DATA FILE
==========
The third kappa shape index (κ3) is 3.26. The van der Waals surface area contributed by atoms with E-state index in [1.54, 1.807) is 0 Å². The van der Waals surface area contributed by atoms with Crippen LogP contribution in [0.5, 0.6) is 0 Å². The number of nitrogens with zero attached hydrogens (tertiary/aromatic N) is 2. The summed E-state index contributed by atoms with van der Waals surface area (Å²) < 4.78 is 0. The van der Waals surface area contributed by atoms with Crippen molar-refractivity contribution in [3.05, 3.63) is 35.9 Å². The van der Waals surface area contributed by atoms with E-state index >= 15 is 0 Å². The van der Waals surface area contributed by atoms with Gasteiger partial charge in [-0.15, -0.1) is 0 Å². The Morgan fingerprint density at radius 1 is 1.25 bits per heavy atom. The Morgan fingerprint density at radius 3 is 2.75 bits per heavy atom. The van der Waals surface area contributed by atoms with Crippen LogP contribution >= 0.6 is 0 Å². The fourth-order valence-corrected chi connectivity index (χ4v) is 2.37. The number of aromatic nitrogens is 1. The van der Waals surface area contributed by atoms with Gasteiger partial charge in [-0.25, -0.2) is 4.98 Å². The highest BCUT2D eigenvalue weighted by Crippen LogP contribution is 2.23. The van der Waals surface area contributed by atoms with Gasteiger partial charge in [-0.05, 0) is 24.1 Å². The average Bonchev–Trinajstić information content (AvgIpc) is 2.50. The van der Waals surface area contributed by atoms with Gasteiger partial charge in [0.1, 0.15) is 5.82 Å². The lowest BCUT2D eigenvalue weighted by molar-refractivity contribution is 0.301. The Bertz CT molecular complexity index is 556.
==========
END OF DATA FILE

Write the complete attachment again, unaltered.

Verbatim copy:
The third kappa shape index (κ3) is 3.26. The van der Waals surface area contributed by atoms with E-state index in [1.54, 1.807) is 0 Å². The van der Waals surface area contributed by atoms with Crippen LogP contribution in [0.5, 0.6) is 0 Å². The number of nitrogens with zero attached hydrogens (tertiary/aromatic N) is 2. The summed E-state index contributed by atoms with van der Waals surface area (Å²) < 4.78 is 0. The van der Waals surface area contributed by atoms with Crippen molar-refractivity contribution in [3.05, 3.63) is 35.9 Å². The van der Waals surface area contributed by atoms with E-state index >= 15 is 0 Å². The van der Waals surface area contributed by atoms with Gasteiger partial charge in [-0.15, -0.1) is 0 Å². The Morgan fingerprint density at radius 1 is 1.25 bits per heavy atom. The Morgan fingerprint density at radius 3 is 2.75 bits per heavy atom. The van der Waals surface area contributed by atoms with Crippen LogP contribution >= 0.6 is 0 Å². The fourth-order valence-corrected chi connectivity index (χ4v) is 2.37. The number of aromatic nitrogens is 1. The van der Waals surface area contributed by atoms with Gasteiger partial charge in [-0.25, -0.2) is 4.98 Å². The highest BCUT2D eigenvalue weighted by Crippen LogP contribution is 2.23. The van der Waals surface area contributed by atoms with Gasteiger partial charge in [-0.05, 0) is 24.1 Å². The average Bonchev–Trinajstić information content (AvgIpc) is 2.50. The van der Waals surface area contributed by atoms with Gasteiger partial charge in [0.1, 0.15) is 5.82 Å². The lowest BCUT2D eigenvalue weighted by molar-refractivity contribution is 0.301. The Bertz CT molecular complexity index is 556.